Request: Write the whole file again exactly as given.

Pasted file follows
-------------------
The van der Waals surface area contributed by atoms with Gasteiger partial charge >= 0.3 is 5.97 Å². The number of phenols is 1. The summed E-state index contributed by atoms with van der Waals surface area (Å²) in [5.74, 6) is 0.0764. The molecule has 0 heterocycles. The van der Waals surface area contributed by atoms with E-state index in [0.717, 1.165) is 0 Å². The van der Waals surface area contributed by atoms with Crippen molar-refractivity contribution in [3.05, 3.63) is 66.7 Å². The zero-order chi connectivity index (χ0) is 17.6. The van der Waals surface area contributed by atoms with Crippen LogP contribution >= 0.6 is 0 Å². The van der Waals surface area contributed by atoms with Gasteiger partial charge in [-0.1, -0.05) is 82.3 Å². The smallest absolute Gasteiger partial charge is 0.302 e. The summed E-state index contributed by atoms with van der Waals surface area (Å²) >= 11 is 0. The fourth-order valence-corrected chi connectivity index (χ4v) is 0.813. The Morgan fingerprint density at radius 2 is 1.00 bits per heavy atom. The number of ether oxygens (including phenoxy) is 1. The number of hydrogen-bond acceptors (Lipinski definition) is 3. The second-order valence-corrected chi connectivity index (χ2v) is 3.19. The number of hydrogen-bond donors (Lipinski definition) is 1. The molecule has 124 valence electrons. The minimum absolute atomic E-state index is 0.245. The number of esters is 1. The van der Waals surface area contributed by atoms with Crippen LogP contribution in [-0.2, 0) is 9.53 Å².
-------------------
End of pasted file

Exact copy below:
The van der Waals surface area contributed by atoms with Gasteiger partial charge >= 0.3 is 5.97 Å². The number of phenols is 1. The summed E-state index contributed by atoms with van der Waals surface area (Å²) in [5.74, 6) is 0.0764. The molecule has 0 heterocycles. The van der Waals surface area contributed by atoms with E-state index in [0.717, 1.165) is 0 Å². The van der Waals surface area contributed by atoms with Crippen molar-refractivity contribution in [3.05, 3.63) is 66.7 Å². The zero-order chi connectivity index (χ0) is 17.6. The van der Waals surface area contributed by atoms with Crippen LogP contribution >= 0.6 is 0 Å². The van der Waals surface area contributed by atoms with Gasteiger partial charge in [-0.1, -0.05) is 82.3 Å². The smallest absolute Gasteiger partial charge is 0.302 e. The summed E-state index contributed by atoms with van der Waals surface area (Å²) >= 11 is 0. The fourth-order valence-corrected chi connectivity index (χ4v) is 0.813. The Morgan fingerprint density at radius 2 is 1.00 bits per heavy atom. The number of ether oxygens (including phenoxy) is 1. The number of hydrogen-bond acceptors (Lipinski definition) is 3. The second-order valence-corrected chi connectivity index (χ2v) is 3.19. The number of hydrogen-bond donors (Lipinski definition) is 1. The molecule has 124 valence electrons. The minimum absolute atomic E-state index is 0.245. The number of esters is 1. The van der Waals surface area contributed by atoms with Crippen LogP contribution in [-0.2, 0) is 9.53 Å².